More than once since mounting the step-parent tightrope, I've time-traveled back to 1987.
I'm standing in the courtyard at Mission Junior High being told by Greg that I'm the hideous monster my "friends" have been openly mocking and insulting while the delighted girls giggle in a gaggle. Not that I didn't know. I left their lunch table days before for a new one, sitting quietly, hoping to be absorbed. I was but they offer no protection when my "friends" want satisfaction. So they trap me and detonate their evil scheme using a boy. A BOY!
Being a step-parent is so similar to middle school it gives me hives. People are once again mean just to be mean. They tell lies. And that's the example they set for their children--forcing kids to be confused or covert. They like you one week and hate you the next. They can't hug you or invite you to a party because it will hurt or anger another friend (parent).
I'm a new step-mom and the hand I've been dealt? Sure it's from a divorce deck, thus stacked against me, but I have an extra special element. Their mom slipped my cards from the bottom.
I won't complain about X because I don't know her at all. When my step-daughter shows me a picture of her horsing around with her mom, I admire and comment as I would anything C shares with me.
It's my only hope to undo the lies told about me. That's my play.
What can any of us do? We use our strengths and spend the rest of the time in a crash course.
Last fall, we moved into our new house. The kids don't live with us so they share a room for now. One day our son will probably use the bed in the office but for time being, they have a futon bunk-bed, an old xbox and an older TV. This is a huge improvement from the pullout couch in the living room at the old house.
To make their bedroom special, I wanted to do something fantastic. They love HALO--both of them. Every weekend hours are lost into the video game black hole. I can't relate. I never liked video games that much. I'd rather read a book. But I'm trying. We've bought Tomb Raider and that's my intro.
Long before Christmas, I found silk Halo posters on eBay and bought several. My husband and I mounted them on black foam board and voila, very cool decor! I looked for sheets but they don't make Halo bedding.
However, I wanted something extra special. So Thanksgiving weekend we got to work.
My husband enlarged the HALO letters and made stencils--one letter per 8x11 sheet. We arranged them on the bedroom wall and I painted the logo.
I was so excited. We did this in a weekend. I refined the edges of each letter over and over until they were crisp. I painted until my eyes snapped.
Finally Wednesday arrived. I raced home, eager to hear the reaction. I didn't expect cries of "Thank you!" but I knew they would think it was cool. As is too often the case, my new family members were dispersed throughout the house glued to individual beeping gadgets.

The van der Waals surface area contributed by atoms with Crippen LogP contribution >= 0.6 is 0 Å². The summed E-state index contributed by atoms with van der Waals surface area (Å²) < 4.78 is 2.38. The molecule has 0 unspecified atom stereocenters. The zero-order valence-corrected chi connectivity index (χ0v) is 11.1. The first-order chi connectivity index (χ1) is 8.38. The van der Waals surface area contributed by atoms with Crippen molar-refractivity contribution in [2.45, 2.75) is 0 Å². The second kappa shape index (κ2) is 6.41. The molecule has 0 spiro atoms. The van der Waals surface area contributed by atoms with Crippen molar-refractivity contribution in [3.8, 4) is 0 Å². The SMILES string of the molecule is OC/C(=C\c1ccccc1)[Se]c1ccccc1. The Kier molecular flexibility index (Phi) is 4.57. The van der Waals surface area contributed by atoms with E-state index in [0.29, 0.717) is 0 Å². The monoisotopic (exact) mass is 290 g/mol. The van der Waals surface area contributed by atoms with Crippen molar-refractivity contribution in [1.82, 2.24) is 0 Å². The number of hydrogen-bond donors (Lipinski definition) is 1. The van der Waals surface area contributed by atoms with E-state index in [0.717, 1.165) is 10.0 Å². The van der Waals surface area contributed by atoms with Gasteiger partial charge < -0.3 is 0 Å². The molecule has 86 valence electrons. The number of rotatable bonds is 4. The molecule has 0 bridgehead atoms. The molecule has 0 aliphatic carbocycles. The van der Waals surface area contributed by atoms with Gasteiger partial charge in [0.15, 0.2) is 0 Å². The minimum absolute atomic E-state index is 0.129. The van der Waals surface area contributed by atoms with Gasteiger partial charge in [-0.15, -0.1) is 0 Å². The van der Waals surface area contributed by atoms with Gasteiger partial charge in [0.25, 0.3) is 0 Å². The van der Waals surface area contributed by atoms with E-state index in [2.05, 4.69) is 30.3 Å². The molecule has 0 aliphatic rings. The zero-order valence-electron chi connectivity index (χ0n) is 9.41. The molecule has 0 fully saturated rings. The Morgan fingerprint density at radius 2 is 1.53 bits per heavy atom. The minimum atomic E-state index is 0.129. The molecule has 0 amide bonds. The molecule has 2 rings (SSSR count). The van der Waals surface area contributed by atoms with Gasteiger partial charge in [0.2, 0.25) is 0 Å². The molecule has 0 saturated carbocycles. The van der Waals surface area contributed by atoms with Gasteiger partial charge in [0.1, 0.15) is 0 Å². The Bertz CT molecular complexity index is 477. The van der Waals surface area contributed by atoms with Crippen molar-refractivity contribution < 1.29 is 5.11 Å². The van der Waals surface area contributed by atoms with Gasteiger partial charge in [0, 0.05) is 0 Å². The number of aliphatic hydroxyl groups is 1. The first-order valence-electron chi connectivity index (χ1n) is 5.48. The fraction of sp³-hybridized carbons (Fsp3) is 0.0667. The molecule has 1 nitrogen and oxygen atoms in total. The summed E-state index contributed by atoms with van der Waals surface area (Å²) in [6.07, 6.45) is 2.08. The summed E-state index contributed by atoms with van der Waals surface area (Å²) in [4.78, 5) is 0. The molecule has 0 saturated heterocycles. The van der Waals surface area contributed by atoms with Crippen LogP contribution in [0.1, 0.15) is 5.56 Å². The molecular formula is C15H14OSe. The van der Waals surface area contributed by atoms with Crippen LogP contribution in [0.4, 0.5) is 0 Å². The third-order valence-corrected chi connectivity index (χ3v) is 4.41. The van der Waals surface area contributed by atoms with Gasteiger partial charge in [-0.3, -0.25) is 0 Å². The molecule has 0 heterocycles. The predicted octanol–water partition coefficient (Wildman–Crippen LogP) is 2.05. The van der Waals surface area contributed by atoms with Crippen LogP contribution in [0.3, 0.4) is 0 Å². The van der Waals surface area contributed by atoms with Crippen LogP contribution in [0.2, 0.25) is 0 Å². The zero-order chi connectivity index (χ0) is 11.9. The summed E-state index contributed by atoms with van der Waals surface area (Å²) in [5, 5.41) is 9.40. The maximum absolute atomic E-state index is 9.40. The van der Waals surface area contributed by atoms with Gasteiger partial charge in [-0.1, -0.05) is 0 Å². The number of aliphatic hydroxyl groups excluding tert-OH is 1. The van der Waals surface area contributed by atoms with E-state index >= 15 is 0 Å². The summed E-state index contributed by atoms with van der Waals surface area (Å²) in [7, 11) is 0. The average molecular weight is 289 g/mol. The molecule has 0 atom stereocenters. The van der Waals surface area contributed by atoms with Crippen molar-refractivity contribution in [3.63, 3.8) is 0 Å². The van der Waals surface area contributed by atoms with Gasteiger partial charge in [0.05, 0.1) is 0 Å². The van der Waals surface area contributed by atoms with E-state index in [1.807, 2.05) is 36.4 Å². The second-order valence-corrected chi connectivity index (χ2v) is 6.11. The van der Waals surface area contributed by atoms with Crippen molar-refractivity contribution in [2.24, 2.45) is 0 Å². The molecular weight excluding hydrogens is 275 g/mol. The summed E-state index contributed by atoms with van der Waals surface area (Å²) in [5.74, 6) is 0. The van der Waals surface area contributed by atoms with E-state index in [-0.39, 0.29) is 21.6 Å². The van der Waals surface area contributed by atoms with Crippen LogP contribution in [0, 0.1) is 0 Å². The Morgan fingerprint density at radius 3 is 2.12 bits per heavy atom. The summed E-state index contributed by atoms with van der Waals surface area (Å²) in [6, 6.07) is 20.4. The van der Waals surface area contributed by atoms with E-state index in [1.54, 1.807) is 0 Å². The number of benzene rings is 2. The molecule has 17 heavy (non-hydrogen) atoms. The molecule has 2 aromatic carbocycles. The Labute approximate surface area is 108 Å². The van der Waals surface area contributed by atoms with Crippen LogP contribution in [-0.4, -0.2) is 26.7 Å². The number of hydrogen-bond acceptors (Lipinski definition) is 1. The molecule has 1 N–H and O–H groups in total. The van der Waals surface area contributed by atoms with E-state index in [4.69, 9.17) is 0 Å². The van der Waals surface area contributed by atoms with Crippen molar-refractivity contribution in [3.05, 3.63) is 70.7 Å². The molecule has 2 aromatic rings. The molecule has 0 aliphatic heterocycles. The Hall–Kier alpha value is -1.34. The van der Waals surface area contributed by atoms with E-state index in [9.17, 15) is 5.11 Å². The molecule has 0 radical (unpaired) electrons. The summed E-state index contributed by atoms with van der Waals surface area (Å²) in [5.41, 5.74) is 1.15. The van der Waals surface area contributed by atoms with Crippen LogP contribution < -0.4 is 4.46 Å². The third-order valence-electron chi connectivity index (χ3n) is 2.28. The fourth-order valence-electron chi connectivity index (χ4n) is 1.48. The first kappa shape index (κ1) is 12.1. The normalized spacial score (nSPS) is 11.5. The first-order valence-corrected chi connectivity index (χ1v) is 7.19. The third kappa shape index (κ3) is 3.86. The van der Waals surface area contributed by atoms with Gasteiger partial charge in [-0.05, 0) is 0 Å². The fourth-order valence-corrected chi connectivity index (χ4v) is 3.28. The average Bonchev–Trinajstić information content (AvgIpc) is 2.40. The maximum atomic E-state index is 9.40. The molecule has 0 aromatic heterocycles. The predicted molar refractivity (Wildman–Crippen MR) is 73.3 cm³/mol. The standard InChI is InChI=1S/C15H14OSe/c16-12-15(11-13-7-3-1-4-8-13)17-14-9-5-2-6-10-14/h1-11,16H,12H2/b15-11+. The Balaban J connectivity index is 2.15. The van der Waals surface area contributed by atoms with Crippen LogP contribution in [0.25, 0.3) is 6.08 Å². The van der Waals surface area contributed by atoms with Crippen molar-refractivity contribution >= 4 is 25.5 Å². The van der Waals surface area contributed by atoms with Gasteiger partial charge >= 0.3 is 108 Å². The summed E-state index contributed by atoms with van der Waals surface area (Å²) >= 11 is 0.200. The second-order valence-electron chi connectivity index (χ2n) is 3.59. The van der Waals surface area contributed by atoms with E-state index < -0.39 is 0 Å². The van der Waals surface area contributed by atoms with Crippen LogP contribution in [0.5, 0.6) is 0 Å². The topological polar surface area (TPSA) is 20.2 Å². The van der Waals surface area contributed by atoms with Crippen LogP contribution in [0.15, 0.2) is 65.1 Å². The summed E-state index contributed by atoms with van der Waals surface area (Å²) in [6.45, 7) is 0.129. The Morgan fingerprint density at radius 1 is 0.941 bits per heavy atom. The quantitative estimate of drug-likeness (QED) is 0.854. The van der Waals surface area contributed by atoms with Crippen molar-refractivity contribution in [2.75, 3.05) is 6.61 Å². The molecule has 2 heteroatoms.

I went in search of life, a big grin on my face. For the last several nights I'd been like a kid waiting for Santa. This was one of the best gifts I'd ever given.
I'm not sure I even got grunts. This isn't unusual but this time it hurt. It hurt as badly as anything I endured in middle school.
My husband was cooking dinner. I asked if they'd seen it. Noticed it. If they had a pulse? At least a single, collective one. As soon as the three of them got home, he showed them the painting. They said they liked it.
I, on the other hand, got dead crickets. Not crickets silent before nuclear fallout. I got dead, dried out husks that didn't even whistle in the wind.
And then I got mad.
When I was a precious teenager, I argued with my mother constantly that anger wasn't a choice. By my thirties I learned that it is possible to choose how you react.
I didn't choose. I let it explode out of me like lava.
My teeth clenched until they cracked, I tried to have a covert discussion with my husband in the kitchen. That was when the antenna powered up. The more silent they remained, the angrier I got.
My husband doesn't like confrontation. I deal with things in the moment. He went to stone as I nastily demanded some appreciation. No matter how wrong they may be, don't attack the baby bears. Papa Bear has only one reaction.
And that made me thrash like a bull seeing red. I was set to gore.
When I get mad, there are tears. Those only make me angrier because I hate those weak water leaks. I threatened to paint over the HALO, hoping for a cry of "NO!" I'm married to a bunch of stuffers.
I bucked back and forth. "Such ingratitude is intolerable!" The wilder I got, the more isolated I became. So I left. I got in my Mini Cooper and I drove. I dialed person after person, seeking some sort of humanity. When my husband's step-mother called me back, I sobbed out the whole story. And she gave me the wisdom of ages.
Children will break your heart. Even your own. She couldn't tell me how many times she did something she thought was so special only to be left dangling like a fish forgotten in the hot sun. By her children, her step children--it didn't matter.
Yes we can dictate that they always thank us for every little thing. Oh wait, we have. But I want sincerity. Demanding certain reactions will never garner genuine feelings.
J's (and now my) Smother made me feel better and I drove home. I asked everyone into the living room and I apologized for losing my temper. I owned everything I said that was mean or unfair. I left the rest alone.
This isn't middle school. I have only one recourse and that is to lead by example. To treat the children the way I want to be treated. And someday, when they reach their twenties, they'll be free to like me.
Two days later I came home to this drawing from C. It was her way of saying thank you. And sorry.
I'm framing it.